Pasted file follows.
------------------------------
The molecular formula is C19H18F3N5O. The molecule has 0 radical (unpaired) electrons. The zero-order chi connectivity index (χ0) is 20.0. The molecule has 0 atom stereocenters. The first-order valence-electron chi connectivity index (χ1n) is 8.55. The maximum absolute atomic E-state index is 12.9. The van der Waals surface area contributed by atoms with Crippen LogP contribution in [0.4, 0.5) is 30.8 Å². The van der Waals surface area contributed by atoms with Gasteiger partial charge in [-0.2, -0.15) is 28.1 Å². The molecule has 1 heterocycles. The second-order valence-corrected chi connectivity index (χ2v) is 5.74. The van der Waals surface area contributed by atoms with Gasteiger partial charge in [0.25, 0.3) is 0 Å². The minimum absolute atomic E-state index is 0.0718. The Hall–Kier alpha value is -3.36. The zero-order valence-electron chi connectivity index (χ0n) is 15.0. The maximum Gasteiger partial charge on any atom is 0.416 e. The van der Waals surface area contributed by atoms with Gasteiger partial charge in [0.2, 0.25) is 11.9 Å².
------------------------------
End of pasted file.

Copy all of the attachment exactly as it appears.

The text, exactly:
The molecular formula is C19H18F3N5O. The molecule has 0 radical (unpaired) electrons. The zero-order chi connectivity index (χ0) is 20.0. The molecule has 0 atom stereocenters. The first-order valence-electron chi connectivity index (χ1n) is 8.55. The maximum absolute atomic E-state index is 12.9. The van der Waals surface area contributed by atoms with Crippen LogP contribution in [0.4, 0.5) is 30.8 Å². The van der Waals surface area contributed by atoms with Gasteiger partial charge in [-0.2, -0.15) is 28.1 Å². The molecule has 1 heterocycles. The second-order valence-corrected chi connectivity index (χ2v) is 5.74. The van der Waals surface area contributed by atoms with Gasteiger partial charge in [0.25, 0.3) is 0 Å². The minimum absolute atomic E-state index is 0.0718. The Hall–Kier alpha value is -3.36. The zero-order valence-electron chi connectivity index (χ0n) is 15.0. The maximum Gasteiger partial charge on any atom is 0.416 e. The van der Waals surface area contributed by atoms with Gasteiger partial charge in [0.2, 0.25) is 11.9 Å².